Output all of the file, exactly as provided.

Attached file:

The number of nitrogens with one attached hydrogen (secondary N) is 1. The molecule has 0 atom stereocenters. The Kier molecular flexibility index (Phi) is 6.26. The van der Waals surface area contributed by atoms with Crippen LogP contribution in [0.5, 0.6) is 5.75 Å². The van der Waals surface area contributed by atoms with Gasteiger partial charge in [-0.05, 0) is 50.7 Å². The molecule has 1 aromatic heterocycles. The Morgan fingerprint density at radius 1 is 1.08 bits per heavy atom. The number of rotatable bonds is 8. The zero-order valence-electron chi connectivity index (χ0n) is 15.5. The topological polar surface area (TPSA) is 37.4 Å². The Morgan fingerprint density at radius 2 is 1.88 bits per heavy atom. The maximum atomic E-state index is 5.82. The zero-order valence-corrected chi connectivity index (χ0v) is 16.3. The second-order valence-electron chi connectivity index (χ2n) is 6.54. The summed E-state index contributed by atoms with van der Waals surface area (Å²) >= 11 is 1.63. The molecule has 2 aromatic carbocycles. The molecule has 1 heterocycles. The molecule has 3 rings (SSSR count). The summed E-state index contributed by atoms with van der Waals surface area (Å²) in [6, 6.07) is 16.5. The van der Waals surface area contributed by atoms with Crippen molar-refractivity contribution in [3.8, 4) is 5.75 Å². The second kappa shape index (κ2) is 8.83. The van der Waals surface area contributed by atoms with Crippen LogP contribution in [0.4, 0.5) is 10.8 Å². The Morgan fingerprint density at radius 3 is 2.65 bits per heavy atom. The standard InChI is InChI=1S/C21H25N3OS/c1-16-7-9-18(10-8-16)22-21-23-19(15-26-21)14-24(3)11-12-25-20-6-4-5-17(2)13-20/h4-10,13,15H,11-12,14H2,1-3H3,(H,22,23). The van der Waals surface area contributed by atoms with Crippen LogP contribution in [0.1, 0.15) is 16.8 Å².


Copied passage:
The number of nitrogens with one attached hydrogen (secondary N) is 1. The molecule has 0 atom stereocenters. The Kier molecular flexibility index (Phi) is 6.26. The van der Waals surface area contributed by atoms with Crippen LogP contribution in [0.5, 0.6) is 5.75 Å². The van der Waals surface area contributed by atoms with Gasteiger partial charge in [-0.05, 0) is 50.7 Å². The molecule has 1 aromatic heterocycles. The Morgan fingerprint density at radius 1 is 1.08 bits per heavy atom. The number of rotatable bonds is 8. The zero-order valence-electron chi connectivity index (χ0n) is 15.5. The topological polar surface area (TPSA) is 37.4 Å². The Morgan fingerprint density at radius 2 is 1.88 bits per heavy atom. The maximum atomic E-state index is 5.82. The zero-order valence-corrected chi connectivity index (χ0v) is 16.3. The second-order valence-electron chi connectivity index (χ2n) is 6.54. The summed E-state index contributed by atoms with van der Waals surface area (Å²) >= 11 is 1.63. The molecule has 2 aromatic carbocycles. The molecule has 1 heterocycles. The molecule has 3 rings (SSSR count). The summed E-state index contributed by atoms with van der Waals surface area (Å²) in [6, 6.07) is 16.5. The van der Waals surface area contributed by atoms with Crippen molar-refractivity contribution in [3.8, 4) is 5.75 Å². The second kappa shape index (κ2) is 8.83. The van der Waals surface area contributed by atoms with Crippen LogP contribution in [0.4, 0.5) is 10.8 Å². The Morgan fingerprint density at radius 3 is 2.65 bits per heavy atom. The standard InChI is InChI=1S/C21H25N3OS/c1-16-7-9-18(10-8-16)22-21-23-19(15-26-21)14-24(3)11-12-25-20-6-4-5-17(2)13-20/h4-10,13,15H,11-12,14H2,1-3H3,(H,22,23). The van der Waals surface area contributed by atoms with Crippen LogP contribution in [0.1, 0.15) is 16.8 Å².